Discount airlines could be part of Cleveland Hopkins future to keep region competitive

CLEVELAND - Could discount airlines be part of Cleveland Hopkins' future? Airport director Ricky Smith confirmed to NewsChannel5 late Wednesday afternoon that the airport remains committed to keeping air travel in the region competitive. That includes talks with low fare carriers.

The United hub is a $4 billion economic engine for the city of Cleveland. For months, the Five on Your Side Consumer Investigators have been looking into the future of the hub, and analysts have told us the future may not be bright.

United continually says it's committed to Cleveland, and is working with city leaders to find a sustainable future in this city. The airline also said when it merged with Continental that it would not pull out, but some airline analysts question that long term.

The airport is asking businesses to support the hub by paying up to $300 more per ticket to fly out of Hopkins. Hubs traditionally charge more because of the infrastructure needed.

Hopkins airfares are the 10th highest in the country at $443 for an average fare.

Airfarewatchdog founder George Hobica told the investigators in October that Cleveland should bring in a discount carrier. It would lower fares and possibly do even more.

"If I were Hopkins, I would use the threat of having a Spirit or JetBlue come in there as leverage to keep United to their word," Hobica said.

Spirit and JetBlue traditionally bring down the average cost of all airfares in a city. JetBlue drove down prices in Pittsburgh.

When asked about price this fall, the airport sent us a statement, "The airport does not control or influence airlines pricing decisions. That being said, as we do with all matters related to our customers' interest, we have and will continue to share feedback we receive from airport passengers related to airline fares. Furthermore, we work very hard to identify measures to lower the airline's operating costs by creating new non-airline revenue streams for example, making enhancements to our parking and  concessions programs."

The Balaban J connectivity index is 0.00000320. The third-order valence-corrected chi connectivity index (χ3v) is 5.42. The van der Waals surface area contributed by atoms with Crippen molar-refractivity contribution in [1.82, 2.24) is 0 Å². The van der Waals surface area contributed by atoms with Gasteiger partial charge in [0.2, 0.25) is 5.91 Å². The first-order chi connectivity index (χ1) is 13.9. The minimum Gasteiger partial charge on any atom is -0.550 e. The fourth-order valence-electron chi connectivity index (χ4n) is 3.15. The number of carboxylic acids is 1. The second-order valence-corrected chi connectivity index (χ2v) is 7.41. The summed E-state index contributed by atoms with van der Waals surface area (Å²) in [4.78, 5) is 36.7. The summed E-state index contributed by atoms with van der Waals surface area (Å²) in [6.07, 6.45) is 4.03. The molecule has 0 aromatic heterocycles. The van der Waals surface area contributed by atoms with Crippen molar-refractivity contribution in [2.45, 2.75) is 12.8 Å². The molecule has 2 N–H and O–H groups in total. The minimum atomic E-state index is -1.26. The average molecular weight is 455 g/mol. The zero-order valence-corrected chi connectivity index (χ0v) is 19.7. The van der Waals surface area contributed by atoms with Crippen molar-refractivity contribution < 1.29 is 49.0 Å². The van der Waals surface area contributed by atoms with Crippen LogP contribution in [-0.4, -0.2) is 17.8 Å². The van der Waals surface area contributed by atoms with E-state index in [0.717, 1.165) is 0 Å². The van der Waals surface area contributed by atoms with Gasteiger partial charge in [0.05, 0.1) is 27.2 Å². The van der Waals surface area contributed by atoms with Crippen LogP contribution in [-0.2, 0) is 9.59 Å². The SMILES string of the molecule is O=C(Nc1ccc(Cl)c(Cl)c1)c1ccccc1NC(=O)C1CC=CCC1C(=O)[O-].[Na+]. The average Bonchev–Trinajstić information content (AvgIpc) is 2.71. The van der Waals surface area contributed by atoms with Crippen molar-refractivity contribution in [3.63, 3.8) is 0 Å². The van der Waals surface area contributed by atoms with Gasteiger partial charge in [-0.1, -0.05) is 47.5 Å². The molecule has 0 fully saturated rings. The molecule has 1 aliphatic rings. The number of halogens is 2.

The airport is beginning to discuss the fact that the United hub may not be here forever. The airline is committed to Cleveland until 2015, but under a state agreement it can begin decreasing flights at any time.

In the mayor's State of the City address, Frank Jackson, said the city can't put all its eggs in one basket when it comes to United.

We asked Airport Director Ricky Smith what he thought.

"No airport wants to put all its eggs in one basket." So, we asked about bringing in a discount airline like JetBlue.

"We are talking with other carriers and prospects despite the fact we are very comfortable that United Airlines is here to stay," Smith said.

Smith added that there are fewer discount carriers in the marketplace. He no longer considers Southwest a discount carrier. He added that Cleveland has Frontier and it's a good discounter for Hopkins.

"JetBlue is out there. It's a great airline. We've had talks with JetBlue and we'll see how that works out," Smith said. "The marketplace will determine if fares come down. We are talking to a host of carriers. JetBlue may be one of them and if they were to come here they would compete for passengers like everyone else and one way they would do that would be with fares and we have to see how they respond to that."

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